Oriole left-hander John Means no-hit the Mariners, facing the minimum 27 batters, with the only baserunner reaching on a strikeout on a wild pitch (he was erased attempting to steal). An “imperfect” complete game, with 9 IP, exactly 27 batters faced, and no hits, walks or hit batsmen, had been achieved only once previously, by Terry Mulholland for the Phillies against the Giants on August 15th, 1990, with the only batter reaching on an error and erased by a double play. More after the jump.Continue reading
How many pitchers in MLB history have thrown a shutout in the only game they ever started? I might have guessed that the answer was none. If a pitcher threw a shutout on his debut start, why would you not give that player a second opportunity?
I was wrong. The answer is four. Four players have started one MLB game, and thrown one MLB shutout. Here are their stories:Continue reading
Justin Verlander no-hit the Blue Jays on Sunday, allowing just one walk and retiring the final 26 batters in order. He becomes just the fifth pitcher since 1893 with three no-hit games, joining Nolan Ryan (7), Sandy Koufax (4), Bob Feller (3) and Cy Young (3). More on Verlander’s gem is after the jump.
Most player milestone games are well documented, at least for the past 75 years or more. That, of course, is because the milestone is anticipated, often making the game when the milestone is reached somewhat anti-climatic. But, I’ll be looking at a different type of milestone game in this post, milestones that are not anticipated, not even by the players involved. More on these mystery milestones are after the jump.
After an opening act in Japan, the 119th season of the modern era is now fully underway. Here are some game notes from today’s action.
Before Coors and humidors, JAWS and WAR, Larry Walker was just a late-season call-up hoping to make a difference for his team. Walker’s career as it pertains to the Hall of Fame has been well-covered, but what was the conversation like 30 years ago when the young Canadian first appeared for the Montreal Expos?Continue reading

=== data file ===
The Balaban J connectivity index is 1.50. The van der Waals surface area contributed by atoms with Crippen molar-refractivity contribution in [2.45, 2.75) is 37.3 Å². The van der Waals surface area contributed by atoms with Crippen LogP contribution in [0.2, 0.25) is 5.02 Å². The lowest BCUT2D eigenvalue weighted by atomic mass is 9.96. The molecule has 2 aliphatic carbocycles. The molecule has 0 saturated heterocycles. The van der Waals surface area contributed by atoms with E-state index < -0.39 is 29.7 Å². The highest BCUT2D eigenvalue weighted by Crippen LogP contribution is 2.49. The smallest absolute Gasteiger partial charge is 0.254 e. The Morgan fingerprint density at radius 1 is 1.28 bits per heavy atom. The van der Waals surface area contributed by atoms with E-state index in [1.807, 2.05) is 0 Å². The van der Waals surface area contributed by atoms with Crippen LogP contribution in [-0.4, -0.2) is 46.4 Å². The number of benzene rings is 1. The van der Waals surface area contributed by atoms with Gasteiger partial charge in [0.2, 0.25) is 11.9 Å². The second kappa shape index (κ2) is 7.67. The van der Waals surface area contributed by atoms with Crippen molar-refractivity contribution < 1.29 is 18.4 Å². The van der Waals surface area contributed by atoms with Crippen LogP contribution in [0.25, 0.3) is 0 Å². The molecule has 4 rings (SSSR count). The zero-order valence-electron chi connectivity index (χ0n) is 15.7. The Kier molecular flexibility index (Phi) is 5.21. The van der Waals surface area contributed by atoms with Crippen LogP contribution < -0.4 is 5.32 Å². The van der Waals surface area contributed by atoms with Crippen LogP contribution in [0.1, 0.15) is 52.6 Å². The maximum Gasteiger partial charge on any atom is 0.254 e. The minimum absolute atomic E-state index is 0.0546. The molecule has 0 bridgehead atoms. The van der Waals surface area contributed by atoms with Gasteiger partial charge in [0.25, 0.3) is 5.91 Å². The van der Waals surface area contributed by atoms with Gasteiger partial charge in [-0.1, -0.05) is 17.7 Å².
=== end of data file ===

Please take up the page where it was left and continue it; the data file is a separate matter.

What is the sweetest way to win a game of baseball against your closest rival? Is it dominating your opponent in their own backyard? Maybe it’s through an impressive individual performance, perhaps coming from an unlikely source. Or is it a gutsy come-from-behind win, culminating in a walk-off hit in front of a full house of partisans?
If it’s the latter, then it’s difficult to imagine a happier set of fans than those of the Los Angeles Dodgers in June of 1974 after one dramatic series versus the rival San Francisco Giants.
Andrew Benintendi had the most excruciating plate appearance of last night’s World Series Game 2. It wasn’t because he was over-matched against Ryu Hyun-jin’s pitching; there were no Stanton-esque hacks at diving curveballs. Nor was there the nervous tension of accumulating foul balls, piling on the pressure for batter, pitcher and fan alike.
No, the at bat merely took an absolute age.
This month began with all three NL races hotly contested, as no division leader held more than a 3½ game lead, with 8 of the 15 teams within 4 games in their division and two more within 7½ games. With two wildcard spots up for grabs, there should be many twists and turns before the five post-season berths are finally determined on or about September 30th.
This post takes a look back at some similar Septembers since the three division league alignment was introduced in 1994. Specifically, I’ll be looking at seasons when a league’s three division leaders all had no more than a 5 game lead as September play began. More after the jump.